How to Easily Create a Lo-Fi Synth Starting From a Simple Saw Wave
One of the major downsides of digital music production is that often, sounds can feel lifeless or too static. One of the main reasons many people love analog gear is because of its unpredictability. But there are tricks that we, as producers, can use to easily create in our DAWs sounds that are full of movement and character.
In this tutorial, we’ll walk you through how to turn a simple saw wave sound into an awesome Lo-Fi synthesizer using Ableton and a single instance of Yum Audio’s LoFi Flux Machine. If you don’t have Flux Machine installed on your computer, you can download it and use it for free for 14 days.
Building your lo-fi sound
First, we need to record a saw wave in our project in Ableton. We can quickly do that using the analog software synthesizer. Once the instrument is loaded, just make sure the default waveform is set to saw wave.
A saw wave is a great foundation to build our sound because it has a lot of harmonics, which gives us plenty of sonic material to work with. The default saw wave sounds very harsh, bright, and too digital but we're going to transform it into a sweet and tasty lo-fi sound.
To start doing that, go into your plugins and load a LoFi Flux Machine instance on the same track as the synthesizer. Even at its default state, Flux Machine already adds some nice pitch modulation to our basic saw wave.
The first step to make that sound more lo-fi is to remove some of the saw wave’s harshness by turning up the dark slider in Flux Machine. This will make the overall sound brighter and smoother.
Next, let's increase the intensity of the pitch warble effect by turning up the warble amount dial. This will add some subtlety and give the listener the impression the sound is evolving. You can also adjust the overall warble time which will change how long the warbling takes. We suggest also increasing the warble width to create a nice and long chorus effect.
You can also play around with the instability to add any amount of random variation to the sound. If you go for 100%, it'll make your audio a little unpredictable, which is a characteristic of lo-fi music and makes the overall sound feel more alive.
Then, you can also use the noise and saturation controls as well as Flux Machine’s tone section to give your sound some grit and nice distortions. All these elements will contribute to make your sound more unique.
Lastly, we suggest adding some flutter. This is a super-fast modulation in pitch that you can control by adjusting the flutter amount, and by selecting one of the flutter styles.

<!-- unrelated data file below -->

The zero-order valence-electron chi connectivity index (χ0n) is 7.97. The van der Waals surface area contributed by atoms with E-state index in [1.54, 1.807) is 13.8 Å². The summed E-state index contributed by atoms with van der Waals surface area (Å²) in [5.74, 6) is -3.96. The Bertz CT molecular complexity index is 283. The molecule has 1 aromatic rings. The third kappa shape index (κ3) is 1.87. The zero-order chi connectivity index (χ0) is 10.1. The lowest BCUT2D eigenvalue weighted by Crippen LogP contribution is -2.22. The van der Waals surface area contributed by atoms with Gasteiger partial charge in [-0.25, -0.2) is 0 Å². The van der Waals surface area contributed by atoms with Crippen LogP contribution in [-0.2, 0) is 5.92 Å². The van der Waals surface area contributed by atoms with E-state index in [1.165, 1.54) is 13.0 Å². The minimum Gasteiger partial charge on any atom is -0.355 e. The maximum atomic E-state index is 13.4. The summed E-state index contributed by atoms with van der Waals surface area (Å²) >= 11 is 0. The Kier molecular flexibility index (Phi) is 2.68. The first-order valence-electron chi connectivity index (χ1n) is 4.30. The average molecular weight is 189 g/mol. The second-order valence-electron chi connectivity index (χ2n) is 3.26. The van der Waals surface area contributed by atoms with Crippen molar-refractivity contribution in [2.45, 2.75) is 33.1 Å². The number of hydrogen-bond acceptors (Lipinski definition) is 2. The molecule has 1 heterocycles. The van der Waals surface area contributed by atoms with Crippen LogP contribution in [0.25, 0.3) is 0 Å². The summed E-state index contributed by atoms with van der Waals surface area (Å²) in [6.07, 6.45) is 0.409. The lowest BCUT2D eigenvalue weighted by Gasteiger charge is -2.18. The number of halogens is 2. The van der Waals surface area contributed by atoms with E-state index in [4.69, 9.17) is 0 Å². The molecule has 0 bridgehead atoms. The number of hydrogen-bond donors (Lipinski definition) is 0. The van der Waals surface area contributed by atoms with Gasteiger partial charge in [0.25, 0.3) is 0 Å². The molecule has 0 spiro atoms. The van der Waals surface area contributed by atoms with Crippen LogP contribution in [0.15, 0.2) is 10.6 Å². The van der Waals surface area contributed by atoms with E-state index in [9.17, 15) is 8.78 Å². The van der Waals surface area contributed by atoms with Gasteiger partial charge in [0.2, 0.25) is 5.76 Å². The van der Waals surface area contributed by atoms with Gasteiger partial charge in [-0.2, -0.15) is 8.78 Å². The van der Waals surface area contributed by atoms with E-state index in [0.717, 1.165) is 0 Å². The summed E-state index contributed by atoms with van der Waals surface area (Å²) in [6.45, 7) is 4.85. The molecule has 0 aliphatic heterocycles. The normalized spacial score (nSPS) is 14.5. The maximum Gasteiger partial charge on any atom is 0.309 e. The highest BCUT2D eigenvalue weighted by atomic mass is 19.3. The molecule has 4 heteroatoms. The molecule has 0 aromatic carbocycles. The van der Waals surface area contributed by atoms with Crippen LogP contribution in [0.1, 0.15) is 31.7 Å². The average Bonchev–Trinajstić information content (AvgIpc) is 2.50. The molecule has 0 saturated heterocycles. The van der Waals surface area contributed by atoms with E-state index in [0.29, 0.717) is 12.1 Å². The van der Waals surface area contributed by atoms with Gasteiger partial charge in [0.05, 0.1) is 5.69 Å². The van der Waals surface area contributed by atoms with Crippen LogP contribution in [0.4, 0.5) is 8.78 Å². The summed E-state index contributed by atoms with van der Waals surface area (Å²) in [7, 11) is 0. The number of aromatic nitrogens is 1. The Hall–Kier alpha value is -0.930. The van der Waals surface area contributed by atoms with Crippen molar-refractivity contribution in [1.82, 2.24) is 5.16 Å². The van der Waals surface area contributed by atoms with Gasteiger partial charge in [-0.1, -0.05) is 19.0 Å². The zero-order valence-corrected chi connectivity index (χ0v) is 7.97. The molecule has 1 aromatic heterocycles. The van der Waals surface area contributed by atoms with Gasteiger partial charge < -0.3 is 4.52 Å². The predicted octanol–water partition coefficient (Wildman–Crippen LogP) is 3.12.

If you’ve followed along, applied all the steps, and play back your sound now, you should hear it sounding a lot more lo-fi! With only one instance of LoFi Flux Machine on a simple saw wave, we already created a sound full of character.
If you want, you can check the difference again using the intensity slider. Once you're satisfied with the results, you can save your settings as a preset and load it into any synthesizer you'd like to use in the future.
Creating a lo-fi synthesizer
To build a synthesizer with the sound you just created, you’ll need to commit the sound to audio, and then use a sampler to play it live with your keyboard.
To do that in Ableton, start by freezing the track—this will literally freeze the sound in place— and then flatten the track to commit it to audio. Once that's done, you’ll have an audio file of your wave. You can now take this audio file and load it into your sampler. You can choose whichever sampler you like in Ableton, simply select your audio file and drag it into your chosen sampler.
For the best results, make sure the attack, decay, sustain, and release parameters are set for a nice pad sound. You'll get that by giving your sound a long attack and a long release.
If you want to go even further, you can load another instance of Flux Machine and add some real-time modulation to the sound. Just have some fun messing around with the different presets while you're playing live. Once you're satisfied, make sure to save the sound so you can use it in any of your future projects.
You can use the technique from this tutorial on all kinds of sound sources! You're not limited to a saw wave. Be creative and use it to generate your own and custom lo-fi synths for your productions.
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